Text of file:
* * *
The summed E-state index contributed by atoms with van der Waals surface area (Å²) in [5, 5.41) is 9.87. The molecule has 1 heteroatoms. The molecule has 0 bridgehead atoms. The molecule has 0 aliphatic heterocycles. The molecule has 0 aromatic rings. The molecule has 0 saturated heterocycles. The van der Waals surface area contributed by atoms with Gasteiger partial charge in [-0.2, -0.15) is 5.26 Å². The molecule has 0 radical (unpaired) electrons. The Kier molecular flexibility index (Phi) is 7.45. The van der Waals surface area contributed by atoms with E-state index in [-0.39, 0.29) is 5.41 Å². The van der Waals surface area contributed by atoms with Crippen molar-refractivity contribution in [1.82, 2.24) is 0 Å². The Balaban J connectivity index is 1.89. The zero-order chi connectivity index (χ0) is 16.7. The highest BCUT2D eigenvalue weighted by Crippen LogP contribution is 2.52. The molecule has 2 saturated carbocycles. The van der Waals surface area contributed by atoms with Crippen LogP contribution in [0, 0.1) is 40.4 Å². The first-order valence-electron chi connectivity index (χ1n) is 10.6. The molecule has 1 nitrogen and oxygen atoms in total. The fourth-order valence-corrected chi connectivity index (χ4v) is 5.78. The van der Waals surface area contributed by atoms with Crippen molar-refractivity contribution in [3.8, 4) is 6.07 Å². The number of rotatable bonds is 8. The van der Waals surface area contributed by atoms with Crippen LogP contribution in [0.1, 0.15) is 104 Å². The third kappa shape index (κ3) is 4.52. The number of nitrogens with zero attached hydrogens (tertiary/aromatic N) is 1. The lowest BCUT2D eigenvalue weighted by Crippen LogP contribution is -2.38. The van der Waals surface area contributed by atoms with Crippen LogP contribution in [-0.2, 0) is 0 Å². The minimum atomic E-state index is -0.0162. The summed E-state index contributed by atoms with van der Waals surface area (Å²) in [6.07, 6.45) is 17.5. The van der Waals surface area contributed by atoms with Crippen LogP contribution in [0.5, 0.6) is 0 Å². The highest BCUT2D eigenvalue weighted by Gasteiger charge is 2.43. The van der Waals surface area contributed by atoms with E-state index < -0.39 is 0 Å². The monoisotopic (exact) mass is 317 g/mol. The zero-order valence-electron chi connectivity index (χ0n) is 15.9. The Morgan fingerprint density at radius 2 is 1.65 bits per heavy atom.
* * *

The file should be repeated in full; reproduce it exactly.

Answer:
The summed E-state index contributed by atoms with van der Waals surface area (Å²) in [5, 5.41) is 9.87. The molecule has 1 heteroatoms. The molecule has 0 bridgehead atoms. The molecule has 0 aliphatic heterocycles. The molecule has 0 aromatic rings. The molecule has 0 saturated heterocycles. The van der Waals surface area contributed by atoms with Gasteiger partial charge in [-0.2, -0.15) is 5.26 Å². The molecule has 0 radical (unpaired) electrons. The Kier molecular flexibility index (Phi) is 7.45. The van der Waals surface area contributed by atoms with E-state index in [-0.39, 0.29) is 5.41 Å². The van der Waals surface area contributed by atoms with Crippen molar-refractivity contribution in [1.82, 2.24) is 0 Å². The Balaban J connectivity index is 1.89. The zero-order chi connectivity index (χ0) is 16.7. The highest BCUT2D eigenvalue weighted by Crippen LogP contribution is 2.52. The molecule has 2 saturated carbocycles. The van der Waals surface area contributed by atoms with Crippen LogP contribution in [0, 0.1) is 40.4 Å². The first-order valence-electron chi connectivity index (χ1n) is 10.6. The molecule has 1 nitrogen and oxygen atoms in total. The fourth-order valence-corrected chi connectivity index (χ4v) is 5.78. The van der Waals surface area contributed by atoms with Crippen molar-refractivity contribution in [3.8, 4) is 6.07 Å². The number of rotatable bonds is 8. The van der Waals surface area contributed by atoms with Crippen LogP contribution in [0.1, 0.15) is 104 Å². The third kappa shape index (κ3) is 4.52. The number of nitrogens with zero attached hydrogens (tertiary/aromatic N) is 1. The lowest BCUT2D eigenvalue weighted by Crippen LogP contribution is -2.38. The van der Waals surface area contributed by atoms with Crippen LogP contribution in [-0.2, 0) is 0 Å². The minimum atomic E-state index is -0.0162. The summed E-state index contributed by atoms with van der Waals surface area (Å²) in [6.07, 6.45) is 17.5. The van der Waals surface area contributed by atoms with Crippen LogP contribution in [0.5, 0.6) is 0 Å². The highest BCUT2D eigenvalue weighted by Gasteiger charge is 2.43. The van der Waals surface area contributed by atoms with E-state index < -0.39 is 0 Å². The monoisotopic (exact) mass is 317 g/mol. The zero-order valence-electron chi connectivity index (χ0n) is 15.9. The Morgan fingerprint density at radius 2 is 1.65 bits per heavy atom.